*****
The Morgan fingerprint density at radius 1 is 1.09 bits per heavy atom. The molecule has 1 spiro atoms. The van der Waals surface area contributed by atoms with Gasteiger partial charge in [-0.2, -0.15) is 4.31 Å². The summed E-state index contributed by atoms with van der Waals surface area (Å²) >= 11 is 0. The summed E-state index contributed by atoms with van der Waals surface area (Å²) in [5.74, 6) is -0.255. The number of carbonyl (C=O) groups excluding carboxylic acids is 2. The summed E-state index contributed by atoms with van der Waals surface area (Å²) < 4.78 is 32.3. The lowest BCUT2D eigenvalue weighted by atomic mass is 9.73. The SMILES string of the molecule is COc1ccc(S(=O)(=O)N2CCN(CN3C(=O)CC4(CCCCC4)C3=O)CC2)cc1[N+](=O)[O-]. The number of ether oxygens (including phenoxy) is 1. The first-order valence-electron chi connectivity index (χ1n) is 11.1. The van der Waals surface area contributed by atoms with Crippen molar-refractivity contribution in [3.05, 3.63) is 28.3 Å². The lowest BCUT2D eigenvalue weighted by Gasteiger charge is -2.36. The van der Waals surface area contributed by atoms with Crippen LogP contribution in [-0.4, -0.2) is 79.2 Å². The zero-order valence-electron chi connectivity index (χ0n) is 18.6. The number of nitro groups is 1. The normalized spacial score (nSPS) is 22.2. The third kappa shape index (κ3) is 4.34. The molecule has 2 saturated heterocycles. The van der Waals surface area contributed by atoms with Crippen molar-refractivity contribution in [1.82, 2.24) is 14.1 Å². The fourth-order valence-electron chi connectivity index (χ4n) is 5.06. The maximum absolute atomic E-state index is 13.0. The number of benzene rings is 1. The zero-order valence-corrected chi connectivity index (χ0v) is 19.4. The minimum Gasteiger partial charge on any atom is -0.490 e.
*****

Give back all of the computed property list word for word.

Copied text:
The Morgan fingerprint density at radius 1 is 1.09 bits per heavy atom. The molecule has 1 spiro atoms. The van der Waals surface area contributed by atoms with Gasteiger partial charge in [-0.2, -0.15) is 4.31 Å². The summed E-state index contributed by atoms with van der Waals surface area (Å²) >= 11 is 0. The summed E-state index contributed by atoms with van der Waals surface area (Å²) in [5.74, 6) is -0.255. The number of carbonyl (C=O) groups excluding carboxylic acids is 2. The summed E-state index contributed by atoms with van der Waals surface area (Å²) < 4.78 is 32.3. The lowest BCUT2D eigenvalue weighted by atomic mass is 9.73. The SMILES string of the molecule is COc1ccc(S(=O)(=O)N2CCN(CN3C(=O)CC4(CCCCC4)C3=O)CC2)cc1[N+](=O)[O-]. The number of ether oxygens (including phenoxy) is 1. The first-order valence-electron chi connectivity index (χ1n) is 11.1. The van der Waals surface area contributed by atoms with Crippen molar-refractivity contribution in [3.05, 3.63) is 28.3 Å². The lowest BCUT2D eigenvalue weighted by Gasteiger charge is -2.36. The van der Waals surface area contributed by atoms with Crippen LogP contribution in [-0.4, -0.2) is 79.2 Å². The zero-order valence-electron chi connectivity index (χ0n) is 18.6. The number of nitro groups is 1. The normalized spacial score (nSPS) is 22.2. The third kappa shape index (κ3) is 4.34. The molecule has 2 saturated heterocycles. The van der Waals surface area contributed by atoms with Crippen molar-refractivity contribution in [1.82, 2.24) is 14.1 Å². The fourth-order valence-electron chi connectivity index (χ4n) is 5.06. The maximum absolute atomic E-state index is 13.0. The number of benzene rings is 1. The zero-order valence-corrected chi connectivity index (χ0v) is 19.4. The minimum Gasteiger partial charge on any atom is -0.490 e.